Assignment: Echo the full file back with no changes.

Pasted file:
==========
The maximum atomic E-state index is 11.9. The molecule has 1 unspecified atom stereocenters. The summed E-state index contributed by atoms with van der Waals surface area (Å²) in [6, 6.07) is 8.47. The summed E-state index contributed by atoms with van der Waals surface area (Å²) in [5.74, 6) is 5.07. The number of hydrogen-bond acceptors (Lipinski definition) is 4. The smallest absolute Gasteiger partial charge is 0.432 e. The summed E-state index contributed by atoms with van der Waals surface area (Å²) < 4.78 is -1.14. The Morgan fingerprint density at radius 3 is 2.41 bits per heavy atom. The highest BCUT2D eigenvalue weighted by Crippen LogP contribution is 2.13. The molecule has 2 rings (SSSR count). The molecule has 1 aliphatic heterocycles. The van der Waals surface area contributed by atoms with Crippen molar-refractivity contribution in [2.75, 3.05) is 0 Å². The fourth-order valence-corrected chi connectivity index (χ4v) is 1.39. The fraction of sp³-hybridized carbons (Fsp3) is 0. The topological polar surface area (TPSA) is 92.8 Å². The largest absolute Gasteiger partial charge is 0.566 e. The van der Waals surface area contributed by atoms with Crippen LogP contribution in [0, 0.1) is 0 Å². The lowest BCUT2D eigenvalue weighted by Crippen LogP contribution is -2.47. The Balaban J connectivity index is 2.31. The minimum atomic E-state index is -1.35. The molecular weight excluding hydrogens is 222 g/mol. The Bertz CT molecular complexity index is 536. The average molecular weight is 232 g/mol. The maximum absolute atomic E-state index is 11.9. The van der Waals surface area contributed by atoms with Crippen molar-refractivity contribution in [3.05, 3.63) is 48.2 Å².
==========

The maximum atomic E-state index is 11.9. The molecule has 1 unspecified atom stereocenters. The summed E-state index contributed by atoms with van der Waals surface area (Å²) in [6, 6.07) is 8.47. The summed E-state index contributed by atoms with van der Waals surface area (Å²) in [5.74, 6) is 5.07. The number of hydrogen-bond acceptors (Lipinski definition) is 4. The smallest absolute Gasteiger partial charge is 0.432 e. The summed E-state index contributed by atoms with van der Waals surface area (Å²) < 4.78 is -1.14. The Morgan fingerprint density at radius 3 is 2.41 bits per heavy atom. The highest BCUT2D eigenvalue weighted by Crippen LogP contribution is 2.13. The molecule has 2 rings (SSSR count). The molecule has 1 aliphatic heterocycles. The van der Waals surface area contributed by atoms with Crippen molar-refractivity contribution in [2.75, 3.05) is 0 Å². The fourth-order valence-corrected chi connectivity index (χ4v) is 1.39. The fraction of sp³-hybridized carbons (Fsp3) is 0. The topological polar surface area (TPSA) is 92.8 Å². The largest absolute Gasteiger partial charge is 0.566 e. The van der Waals surface area contributed by atoms with Crippen LogP contribution in [0, 0.1) is 0 Å². The lowest BCUT2D eigenvalue weighted by Crippen LogP contribution is -2.47. The Balaban J connectivity index is 2.31. The minimum atomic E-state index is -1.35. The molecular weight excluding hydrogens is 222 g/mol. The Bertz CT molecular complexity index is 536. The average molecular weight is 232 g/mol. The maximum absolute atomic E-state index is 11.9. The van der Waals surface area contributed by atoms with Crippen molar-refractivity contribution in [3.05, 3.63) is 48.2 Å².